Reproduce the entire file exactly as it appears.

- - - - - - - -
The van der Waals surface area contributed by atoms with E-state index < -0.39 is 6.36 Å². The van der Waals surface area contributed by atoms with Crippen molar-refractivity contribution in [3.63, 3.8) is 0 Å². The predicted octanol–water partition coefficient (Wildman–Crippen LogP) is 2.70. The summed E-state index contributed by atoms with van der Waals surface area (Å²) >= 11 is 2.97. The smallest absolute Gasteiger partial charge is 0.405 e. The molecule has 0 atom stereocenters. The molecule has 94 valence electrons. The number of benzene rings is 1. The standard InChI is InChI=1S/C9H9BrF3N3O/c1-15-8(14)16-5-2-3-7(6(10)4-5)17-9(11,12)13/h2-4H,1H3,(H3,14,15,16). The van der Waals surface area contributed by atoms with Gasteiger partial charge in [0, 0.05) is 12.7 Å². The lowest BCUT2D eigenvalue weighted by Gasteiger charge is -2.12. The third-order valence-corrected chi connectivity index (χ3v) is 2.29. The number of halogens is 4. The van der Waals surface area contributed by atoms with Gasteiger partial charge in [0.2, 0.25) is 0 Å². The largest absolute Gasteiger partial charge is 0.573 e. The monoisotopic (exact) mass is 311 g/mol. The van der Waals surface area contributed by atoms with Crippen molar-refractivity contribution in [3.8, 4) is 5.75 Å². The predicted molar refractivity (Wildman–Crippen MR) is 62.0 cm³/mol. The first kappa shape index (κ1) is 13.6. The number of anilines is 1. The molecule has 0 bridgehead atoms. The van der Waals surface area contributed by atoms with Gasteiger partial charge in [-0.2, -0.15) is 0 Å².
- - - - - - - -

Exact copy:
The van der Waals surface area contributed by atoms with E-state index < -0.39 is 6.36 Å². The van der Waals surface area contributed by atoms with Crippen molar-refractivity contribution in [3.63, 3.8) is 0 Å². The predicted octanol–water partition coefficient (Wildman–Crippen LogP) is 2.70. The summed E-state index contributed by atoms with van der Waals surface area (Å²) >= 11 is 2.97. The smallest absolute Gasteiger partial charge is 0.405 e. The molecule has 0 atom stereocenters. The molecule has 94 valence electrons. The number of benzene rings is 1. The standard InChI is InChI=1S/C9H9BrF3N3O/c1-15-8(14)16-5-2-3-7(6(10)4-5)17-9(11,12)13/h2-4H,1H3,(H3,14,15,16). The van der Waals surface area contributed by atoms with Gasteiger partial charge in [0, 0.05) is 12.7 Å². The lowest BCUT2D eigenvalue weighted by Gasteiger charge is -2.12. The third-order valence-corrected chi connectivity index (χ3v) is 2.29. The number of halogens is 4. The van der Waals surface area contributed by atoms with Gasteiger partial charge in [0.2, 0.25) is 0 Å². The largest absolute Gasteiger partial charge is 0.573 e. The monoisotopic (exact) mass is 311 g/mol. The van der Waals surface area contributed by atoms with Crippen molar-refractivity contribution in [3.8, 4) is 5.75 Å². The predicted molar refractivity (Wildman–Crippen MR) is 62.0 cm³/mol. The first kappa shape index (κ1) is 13.6. The number of anilines is 1. The molecule has 0 bridgehead atoms. The van der Waals surface area contributed by atoms with Gasteiger partial charge in [-0.2, -0.15) is 0 Å².